Essay Competition For Youth Thoughts on High Speed Rail

The American Public Transit Association (APTA)  in association with the International Association of Railways is conducting an essay competition on youth perspectives on High Speed Rail.  The winning selection of essays will be awarded prizes and an opportunity to attend the 7th World Congress on High Speed Rail to be held in Beijing in December of this year.

This competition could be an amazing opportunity for UrbanCSA members.

You can check out there website at:

You can read the entry form here (.pdf)

UIC High Speed Rail Competition

If you decide to compete, we will be glad to post your essay here on!



  1. Ted Crocker · June 1, 2010

    I feel sorry for these kids as they have no clue that their essays will be used as part of a propaganda machine promoting HSR without regard for real life concerns. Their naivete feeds perfectly into such a PR scheme. I’d like to write an essay about how HSR has been ruining my family’s life for the past year. I’d like to write an essay about what it feels like to have the equivalent of a 8-10 lane freeway rammed up the middle of a small town, causing firefighters, teachers, librarians, and police to be laid off in order to budget for protecting the town against a few powerful people who stand to become very rich. I wish that it could be different as HSR in concept sounds like a neat idea, but unfortunately those that have been mandated to build it have shown little more than lip service towards those that they will bulldoze through in order to connect stations. In the end, it comes down to money, or more accurately, a lack of money – just enough to build failures. Do you think children understand such concepts? No. And so their essays will likely reflect a child’s world.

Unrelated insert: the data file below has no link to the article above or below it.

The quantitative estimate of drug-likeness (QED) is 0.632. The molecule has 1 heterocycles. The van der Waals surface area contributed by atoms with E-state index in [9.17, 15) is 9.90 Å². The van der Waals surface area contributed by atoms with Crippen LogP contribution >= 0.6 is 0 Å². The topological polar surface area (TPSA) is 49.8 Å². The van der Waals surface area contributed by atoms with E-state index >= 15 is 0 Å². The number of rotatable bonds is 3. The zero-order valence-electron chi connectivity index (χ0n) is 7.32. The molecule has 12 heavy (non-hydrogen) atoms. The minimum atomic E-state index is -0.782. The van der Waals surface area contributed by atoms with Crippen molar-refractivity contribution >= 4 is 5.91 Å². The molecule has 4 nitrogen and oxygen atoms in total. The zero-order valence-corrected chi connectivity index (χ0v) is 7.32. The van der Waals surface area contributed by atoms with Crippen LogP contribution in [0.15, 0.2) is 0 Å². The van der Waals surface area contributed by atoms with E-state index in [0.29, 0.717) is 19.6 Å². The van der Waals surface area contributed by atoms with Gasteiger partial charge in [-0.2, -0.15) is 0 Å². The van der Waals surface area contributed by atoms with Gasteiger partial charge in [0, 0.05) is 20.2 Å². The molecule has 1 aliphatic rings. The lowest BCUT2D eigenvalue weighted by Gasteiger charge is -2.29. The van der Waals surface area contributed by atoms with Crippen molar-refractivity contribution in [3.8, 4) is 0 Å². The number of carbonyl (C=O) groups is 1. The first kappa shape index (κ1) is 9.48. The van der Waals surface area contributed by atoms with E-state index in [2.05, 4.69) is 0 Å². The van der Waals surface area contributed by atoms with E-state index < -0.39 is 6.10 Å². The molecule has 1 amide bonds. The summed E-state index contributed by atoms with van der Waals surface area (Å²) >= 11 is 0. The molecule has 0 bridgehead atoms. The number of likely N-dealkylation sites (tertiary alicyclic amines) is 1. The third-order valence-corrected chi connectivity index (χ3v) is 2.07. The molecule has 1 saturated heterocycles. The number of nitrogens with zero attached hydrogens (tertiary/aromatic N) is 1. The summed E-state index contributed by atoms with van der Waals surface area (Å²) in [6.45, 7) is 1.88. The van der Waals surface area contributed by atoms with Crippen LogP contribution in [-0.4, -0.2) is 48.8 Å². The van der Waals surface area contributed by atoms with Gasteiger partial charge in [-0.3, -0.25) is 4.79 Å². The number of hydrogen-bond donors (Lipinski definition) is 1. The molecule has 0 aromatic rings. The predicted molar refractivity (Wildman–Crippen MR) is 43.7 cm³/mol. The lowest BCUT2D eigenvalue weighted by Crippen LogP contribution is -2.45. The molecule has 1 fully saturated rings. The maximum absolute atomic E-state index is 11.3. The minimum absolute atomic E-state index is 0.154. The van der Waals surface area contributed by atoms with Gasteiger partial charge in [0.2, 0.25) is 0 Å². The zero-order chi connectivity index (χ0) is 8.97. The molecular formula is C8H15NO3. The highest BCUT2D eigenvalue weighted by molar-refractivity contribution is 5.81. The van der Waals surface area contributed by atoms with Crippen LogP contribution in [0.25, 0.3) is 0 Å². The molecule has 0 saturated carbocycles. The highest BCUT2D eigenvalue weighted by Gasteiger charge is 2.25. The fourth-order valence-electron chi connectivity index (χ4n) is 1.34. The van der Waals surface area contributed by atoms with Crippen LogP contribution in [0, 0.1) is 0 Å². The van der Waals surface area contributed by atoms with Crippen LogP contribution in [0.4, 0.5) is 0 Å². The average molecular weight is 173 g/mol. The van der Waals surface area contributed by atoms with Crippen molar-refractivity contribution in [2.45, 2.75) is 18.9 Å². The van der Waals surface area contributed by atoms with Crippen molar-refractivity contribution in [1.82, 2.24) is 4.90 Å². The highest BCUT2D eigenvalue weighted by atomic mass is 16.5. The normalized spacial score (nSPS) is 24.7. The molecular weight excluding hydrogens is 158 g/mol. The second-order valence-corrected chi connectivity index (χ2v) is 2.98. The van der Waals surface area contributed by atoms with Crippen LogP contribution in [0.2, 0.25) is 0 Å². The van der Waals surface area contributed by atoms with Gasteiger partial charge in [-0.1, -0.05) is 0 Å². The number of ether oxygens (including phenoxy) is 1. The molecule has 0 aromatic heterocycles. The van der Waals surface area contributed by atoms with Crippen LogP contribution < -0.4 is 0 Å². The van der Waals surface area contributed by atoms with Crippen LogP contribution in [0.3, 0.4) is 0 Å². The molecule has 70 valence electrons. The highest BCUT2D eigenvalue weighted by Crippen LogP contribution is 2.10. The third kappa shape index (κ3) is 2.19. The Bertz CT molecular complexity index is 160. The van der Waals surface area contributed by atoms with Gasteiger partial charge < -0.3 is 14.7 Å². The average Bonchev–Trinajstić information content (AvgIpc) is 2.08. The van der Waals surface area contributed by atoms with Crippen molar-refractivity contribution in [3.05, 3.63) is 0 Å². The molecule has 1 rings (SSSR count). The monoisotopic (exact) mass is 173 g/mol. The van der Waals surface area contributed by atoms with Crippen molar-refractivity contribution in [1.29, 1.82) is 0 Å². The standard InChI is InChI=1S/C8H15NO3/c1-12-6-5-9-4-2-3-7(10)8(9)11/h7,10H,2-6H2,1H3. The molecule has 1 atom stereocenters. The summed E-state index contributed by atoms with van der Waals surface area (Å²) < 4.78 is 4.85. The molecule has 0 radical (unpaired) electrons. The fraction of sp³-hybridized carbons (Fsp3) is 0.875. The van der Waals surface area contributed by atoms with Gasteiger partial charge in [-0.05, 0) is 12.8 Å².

2. Adam Zendel · June 1, 2010

    @Ted Crocker, first this is for university students…

    High speed rail, like every other piece of the built of the built environment has winners and losers. When the Eisenhower Freeway system was built, 8-10 lanes of freeway were rammed through the middle of every town in America. When airports were built entire quadrants of cities suffered from noise and air pollution. When the first rail lines were built across the continent, native groups who called the land home for thousands of years, saw their rights be taken on mass.